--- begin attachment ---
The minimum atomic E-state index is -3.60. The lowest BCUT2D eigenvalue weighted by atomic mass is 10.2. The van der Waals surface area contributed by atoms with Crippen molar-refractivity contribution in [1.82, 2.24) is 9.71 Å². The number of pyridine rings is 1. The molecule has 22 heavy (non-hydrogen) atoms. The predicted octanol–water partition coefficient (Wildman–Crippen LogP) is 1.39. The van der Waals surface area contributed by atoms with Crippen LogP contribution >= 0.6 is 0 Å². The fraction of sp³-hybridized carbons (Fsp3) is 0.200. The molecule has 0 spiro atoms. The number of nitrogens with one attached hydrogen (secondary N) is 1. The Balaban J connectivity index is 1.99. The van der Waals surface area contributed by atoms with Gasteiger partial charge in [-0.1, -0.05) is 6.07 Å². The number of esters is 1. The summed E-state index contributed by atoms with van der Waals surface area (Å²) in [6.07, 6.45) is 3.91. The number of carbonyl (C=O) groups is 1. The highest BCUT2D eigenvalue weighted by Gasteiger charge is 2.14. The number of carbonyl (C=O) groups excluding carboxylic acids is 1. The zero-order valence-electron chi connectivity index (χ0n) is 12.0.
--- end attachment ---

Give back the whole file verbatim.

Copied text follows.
The minimum atomic E-state index is -3.60. The lowest BCUT2D eigenvalue weighted by atomic mass is 10.2. The van der Waals surface area contributed by atoms with Crippen molar-refractivity contribution in [1.82, 2.24) is 9.71 Å². The number of pyridine rings is 1. The molecule has 22 heavy (non-hydrogen) atoms. The predicted octanol–water partition coefficient (Wildman–Crippen LogP) is 1.39. The van der Waals surface area contributed by atoms with Crippen LogP contribution >= 0.6 is 0 Å². The fraction of sp³-hybridized carbons (Fsp3) is 0.200. The molecule has 0 spiro atoms. The number of nitrogens with one attached hydrogen (secondary N) is 1. The Balaban J connectivity index is 1.99. The van der Waals surface area contributed by atoms with Gasteiger partial charge in [-0.1, -0.05) is 6.07 Å². The number of esters is 1. The summed E-state index contributed by atoms with van der Waals surface area (Å²) in [6.07, 6.45) is 3.91. The number of carbonyl (C=O) groups is 1. The highest BCUT2D eigenvalue weighted by Gasteiger charge is 2.14. The number of carbonyl (C=O) groups excluding carboxylic acids is 1. The zero-order valence-electron chi connectivity index (χ0n) is 12.0.